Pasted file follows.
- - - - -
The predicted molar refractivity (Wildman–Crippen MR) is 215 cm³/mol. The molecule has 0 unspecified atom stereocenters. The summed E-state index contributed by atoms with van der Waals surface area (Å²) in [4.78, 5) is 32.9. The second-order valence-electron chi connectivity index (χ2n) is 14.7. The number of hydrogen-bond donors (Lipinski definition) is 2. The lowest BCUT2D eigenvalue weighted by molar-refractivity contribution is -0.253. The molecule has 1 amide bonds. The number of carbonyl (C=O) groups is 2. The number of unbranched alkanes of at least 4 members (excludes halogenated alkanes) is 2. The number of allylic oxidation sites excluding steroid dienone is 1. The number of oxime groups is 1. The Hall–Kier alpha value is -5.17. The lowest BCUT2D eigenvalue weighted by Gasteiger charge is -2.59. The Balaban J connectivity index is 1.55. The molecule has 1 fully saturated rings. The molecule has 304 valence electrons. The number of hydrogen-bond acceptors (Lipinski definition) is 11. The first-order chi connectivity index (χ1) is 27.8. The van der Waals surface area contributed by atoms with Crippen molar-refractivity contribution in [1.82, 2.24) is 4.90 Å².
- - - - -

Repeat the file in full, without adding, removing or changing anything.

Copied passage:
The predicted molar refractivity (Wildman–Crippen MR) is 215 cm³/mol. The molecule has 0 unspecified atom stereocenters. The summed E-state index contributed by atoms with van der Waals surface area (Å²) in [4.78, 5) is 32.9. The second-order valence-electron chi connectivity index (χ2n) is 14.7. The number of hydrogen-bond donors (Lipinski definition) is 2. The lowest BCUT2D eigenvalue weighted by molar-refractivity contribution is -0.253. The molecule has 1 amide bonds. The number of carbonyl (C=O) groups is 2. The number of unbranched alkanes of at least 4 members (excludes halogenated alkanes) is 2. The number of allylic oxidation sites excluding steroid dienone is 1. The number of oxime groups is 1. The Hall–Kier alpha value is -5.17. The lowest BCUT2D eigenvalue weighted by Gasteiger charge is -2.59. The Balaban J connectivity index is 1.55. The molecule has 1 fully saturated rings. The molecule has 304 valence electrons. The number of hydrogen-bond acceptors (Lipinski definition) is 11. The first-order chi connectivity index (χ1) is 27.8. The van der Waals surface area contributed by atoms with Crippen molar-refractivity contribution in [1.82, 2.24) is 4.90 Å².